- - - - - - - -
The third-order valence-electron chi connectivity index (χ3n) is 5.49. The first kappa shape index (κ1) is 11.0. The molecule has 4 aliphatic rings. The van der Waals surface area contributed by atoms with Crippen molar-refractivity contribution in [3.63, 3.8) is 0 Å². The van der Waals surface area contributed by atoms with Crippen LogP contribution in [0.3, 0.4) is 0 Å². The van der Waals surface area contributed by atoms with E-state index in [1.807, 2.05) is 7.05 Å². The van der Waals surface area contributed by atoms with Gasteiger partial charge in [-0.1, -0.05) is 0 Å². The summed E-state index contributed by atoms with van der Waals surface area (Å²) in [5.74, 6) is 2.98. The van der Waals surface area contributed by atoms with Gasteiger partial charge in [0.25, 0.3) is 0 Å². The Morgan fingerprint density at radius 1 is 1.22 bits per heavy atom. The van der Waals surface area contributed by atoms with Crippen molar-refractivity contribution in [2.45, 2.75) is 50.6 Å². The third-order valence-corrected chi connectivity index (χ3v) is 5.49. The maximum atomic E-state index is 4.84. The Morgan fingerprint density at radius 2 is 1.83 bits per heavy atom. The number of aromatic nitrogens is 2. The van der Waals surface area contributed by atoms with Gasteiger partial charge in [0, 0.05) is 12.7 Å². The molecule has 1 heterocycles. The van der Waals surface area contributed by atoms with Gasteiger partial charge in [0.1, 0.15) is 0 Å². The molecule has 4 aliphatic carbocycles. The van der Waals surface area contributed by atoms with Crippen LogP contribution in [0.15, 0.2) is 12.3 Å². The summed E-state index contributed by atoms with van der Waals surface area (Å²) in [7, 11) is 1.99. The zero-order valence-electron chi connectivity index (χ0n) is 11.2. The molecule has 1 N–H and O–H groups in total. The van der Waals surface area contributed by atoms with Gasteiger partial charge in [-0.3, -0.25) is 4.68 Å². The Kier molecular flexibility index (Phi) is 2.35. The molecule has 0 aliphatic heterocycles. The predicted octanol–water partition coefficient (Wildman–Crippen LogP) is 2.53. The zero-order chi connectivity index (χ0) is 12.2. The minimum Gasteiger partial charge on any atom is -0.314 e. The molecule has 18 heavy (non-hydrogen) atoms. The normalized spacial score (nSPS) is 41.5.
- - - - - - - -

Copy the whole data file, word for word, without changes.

The third-order valence-electron chi connectivity index (χ3n) is 5.49. The first kappa shape index (κ1) is 11.0. The molecule has 4 aliphatic rings. The van der Waals surface area contributed by atoms with Crippen molar-refractivity contribution in [3.63, 3.8) is 0 Å². The van der Waals surface area contributed by atoms with Crippen LogP contribution in [0.3, 0.4) is 0 Å². The van der Waals surface area contributed by atoms with E-state index in [1.807, 2.05) is 7.05 Å². The van der Waals surface area contributed by atoms with Gasteiger partial charge in [-0.1, -0.05) is 0 Å². The summed E-state index contributed by atoms with van der Waals surface area (Å²) in [5.74, 6) is 2.98. The van der Waals surface area contributed by atoms with Gasteiger partial charge in [0.25, 0.3) is 0 Å². The Morgan fingerprint density at radius 1 is 1.22 bits per heavy atom. The van der Waals surface area contributed by atoms with Crippen molar-refractivity contribution in [2.45, 2.75) is 50.6 Å². The third-order valence-corrected chi connectivity index (χ3v) is 5.49. The maximum atomic E-state index is 4.84. The Morgan fingerprint density at radius 2 is 1.83 bits per heavy atom. The number of aromatic nitrogens is 2. The van der Waals surface area contributed by atoms with Gasteiger partial charge in [0, 0.05) is 12.7 Å². The molecule has 1 heterocycles. The van der Waals surface area contributed by atoms with Gasteiger partial charge in [0.1, 0.15) is 0 Å². The molecule has 4 aliphatic carbocycles. The van der Waals surface area contributed by atoms with Crippen LogP contribution in [0.15, 0.2) is 12.3 Å². The summed E-state index contributed by atoms with van der Waals surface area (Å²) in [7, 11) is 1.99. The zero-order valence-electron chi connectivity index (χ0n) is 11.2. The molecule has 1 N–H and O–H groups in total. The van der Waals surface area contributed by atoms with Gasteiger partial charge in [-0.3, -0.25) is 4.68 Å². The Kier molecular flexibility index (Phi) is 2.35. The molecule has 0 aliphatic heterocycles. The predicted octanol–water partition coefficient (Wildman–Crippen LogP) is 2.53. The zero-order chi connectivity index (χ0) is 12.2. The minimum Gasteiger partial charge on any atom is -0.314 e. The molecule has 18 heavy (non-hydrogen) atoms. The normalized spacial score (nSPS) is 41.5.